Biometrics are physical or behavioral human characteristics that can be used to digitally identify a person to grant access to systems, devices, or data. Biometric information can come in an array of technologies including facial or fingerprint recognition, voice scans, and more. Employers have used fingerprint technology recognition for employee shift check-in/out, access to facility spaces, and for other means to protect employer assets. At the onset of COVID-19, this same technology was introduced to a new use where facial recognition was implemented to track employee temperature checks – and the list of useful applications goes on.
When there are so many positive byproducts from the use of biometric technology, why would employers ever have reason to be concerned?
The Illinois Biometric Privacy Information Act (BIPA) passed in 2008 requires a corporation that obtains a person’s biometric information to: 1) obtain a “written release” from them prior to collection, 2) to provide them notice that their information is being collected and stored, and 3) to state the duration the information will be collected, stored, and used as well as its specific purpose. The law gives a private right of action to anyone “aggrieved” under the statute.
While this policy has been in place for quite some time, with the expanded biometric uses, it has left businesses more susceptible to litigation. For example, in January 2019, the Illinois Supreme Court ruled that Six Flags Great America in Gurnee, IL was liable for damages after parents sued the theme park after it collected a child’s fingerprints, charging a violation of the Illinois biometric privacy law. The fingerprint scan was part of a nationwide policy that Six Flags rolled out in 2014 as a security process for pass holders to enter and exit amusement parks. To get into the amusement park, pass holders had to present their physical pass in addition to scanning their fingerprint. A mother of a fourteen-year-old boy sued Six Flags Entertainment Corporation under the Illinois Biometric Privacy Act (BIPA). The plaintiff alleged that the theme park scanned her son’s fingerprint without obtaining written consent and without properly disclosing the company’s business practices relating to the collection, use, and retention of the fingerprint data. The theme park claimed that their biometric procedure did not show harm (“aggrieved”) but the Illinois Court held that plaintiffs need not show harm beyond a violation of the law.
Likewise, a former director of security and public safety at a hospital in the suburban Chicago area filed a class action suit against Illinois’ Northshore University Health System, claiming that it violated the state’s Biometric Information Privacy Act (BIPA) by requiring certain workers to have their retina or handprint scanned to access restricted areas. This employee was required to use biometrics to authorize access to the hospital’s nuclear medications and radio areas and alleged that the employee was never properly informed in writing of the purpose of the biometric data collection, or of details about the data’s use.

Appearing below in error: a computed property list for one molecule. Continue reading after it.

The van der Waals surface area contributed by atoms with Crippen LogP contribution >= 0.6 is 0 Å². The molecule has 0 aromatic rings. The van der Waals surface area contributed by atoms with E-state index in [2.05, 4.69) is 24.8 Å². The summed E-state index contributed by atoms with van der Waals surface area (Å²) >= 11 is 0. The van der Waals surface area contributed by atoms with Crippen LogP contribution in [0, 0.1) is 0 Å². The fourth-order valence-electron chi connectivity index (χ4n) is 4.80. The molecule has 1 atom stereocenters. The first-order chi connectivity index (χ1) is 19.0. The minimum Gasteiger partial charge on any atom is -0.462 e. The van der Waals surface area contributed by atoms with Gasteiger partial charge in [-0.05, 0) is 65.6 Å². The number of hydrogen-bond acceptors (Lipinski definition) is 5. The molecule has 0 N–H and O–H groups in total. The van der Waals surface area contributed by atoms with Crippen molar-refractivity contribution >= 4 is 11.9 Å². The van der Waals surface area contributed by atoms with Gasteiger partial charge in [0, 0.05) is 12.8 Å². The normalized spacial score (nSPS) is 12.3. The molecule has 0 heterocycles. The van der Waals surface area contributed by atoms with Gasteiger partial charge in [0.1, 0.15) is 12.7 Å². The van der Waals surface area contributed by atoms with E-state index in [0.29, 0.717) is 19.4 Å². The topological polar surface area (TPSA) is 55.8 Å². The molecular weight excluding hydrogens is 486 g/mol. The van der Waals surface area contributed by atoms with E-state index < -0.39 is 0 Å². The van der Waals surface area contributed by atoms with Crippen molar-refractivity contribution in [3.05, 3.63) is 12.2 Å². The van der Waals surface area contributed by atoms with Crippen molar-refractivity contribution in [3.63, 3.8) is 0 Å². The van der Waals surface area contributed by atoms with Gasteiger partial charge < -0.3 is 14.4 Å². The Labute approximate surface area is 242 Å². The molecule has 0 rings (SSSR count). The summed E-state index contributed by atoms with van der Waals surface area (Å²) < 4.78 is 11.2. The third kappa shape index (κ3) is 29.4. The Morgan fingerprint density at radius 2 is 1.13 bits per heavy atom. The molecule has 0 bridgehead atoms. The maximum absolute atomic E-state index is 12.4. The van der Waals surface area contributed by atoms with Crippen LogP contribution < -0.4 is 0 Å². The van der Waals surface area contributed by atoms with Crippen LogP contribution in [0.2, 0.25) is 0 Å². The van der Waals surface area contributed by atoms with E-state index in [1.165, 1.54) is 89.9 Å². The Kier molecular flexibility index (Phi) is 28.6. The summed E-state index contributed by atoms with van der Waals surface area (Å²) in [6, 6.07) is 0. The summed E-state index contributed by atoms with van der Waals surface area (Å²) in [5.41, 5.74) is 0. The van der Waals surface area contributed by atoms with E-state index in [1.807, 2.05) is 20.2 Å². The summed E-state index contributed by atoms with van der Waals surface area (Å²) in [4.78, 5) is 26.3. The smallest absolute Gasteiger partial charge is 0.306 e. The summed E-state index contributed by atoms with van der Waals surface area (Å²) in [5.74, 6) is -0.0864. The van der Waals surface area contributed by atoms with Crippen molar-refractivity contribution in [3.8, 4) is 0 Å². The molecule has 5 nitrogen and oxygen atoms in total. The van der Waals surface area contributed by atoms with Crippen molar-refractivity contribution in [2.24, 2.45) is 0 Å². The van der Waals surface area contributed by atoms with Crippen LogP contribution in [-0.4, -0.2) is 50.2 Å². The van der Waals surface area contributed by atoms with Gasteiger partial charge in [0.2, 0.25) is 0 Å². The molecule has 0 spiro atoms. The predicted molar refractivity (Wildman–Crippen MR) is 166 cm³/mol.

Again, in July 2020, Saint Anthony Hospital in Chicago was sued in a class action lawsuit alleging that it improperly collected, stored, and disclosed biometric data from employees’ time-tracking fingerprint scans. Former employees brought the suit, claiming that since 2006, the hospital required employees to scan their fingerprints at the beginning and end of each shift into two different time-tracking and payroll systems, but never obtained their informed consent.
Facebook is facing the $650 million class action lawsuit under Illinois’ BIPA because of a feature that utilizes facial recognition technology to suggest other users to tag in photos. It started with three different Illinois residents that filed suit against Facebook in 2015, and now includes nearly 1.6 million Illinois Facebook users that believe Facebook violated their rights under BIPA.
More rulings in favor of the plaintiff are resulting in more litigations and since the biometric technology uses are ever-expanding, it has become an urgent matter to revisit the 2006 BIPA policy to ensure that our businesses are being adequately protected. There are several BIPA reform bills filed in this session in Springfield. Two bills that seem to look promising are HB 559, 560. For the first time, a BIPA reform bill (HB 559) passed out of the House Judiciary Committee just last week. HB 559 contains several changes to the original bill language, including allowing companies to receive “consent” for biometric data use instead of the “written release” required in the original bill, and it allows for the consent to be given through “electronic means.”
It would also change the penalty structure for damages. For negligence violations, it would remove the $1,000 liquidated damages penalty, limiting claimants in that category to reimbursement of “actual damages,” which are quantifiable repercussions of the violation of the law.
These BIPA reform bills are on our radar and the NACC Business Works Committee is discussing how the NACC can support these and other bills to best protect our businesses against financially devasting law suits as they navigate the uses of ever-advancing biometric technologies.
Please reach out if you have questions or would like more information on this or other policies impacting your business or organization. I can be reached at (630) 544-3387 or firstname.lastname@example.org.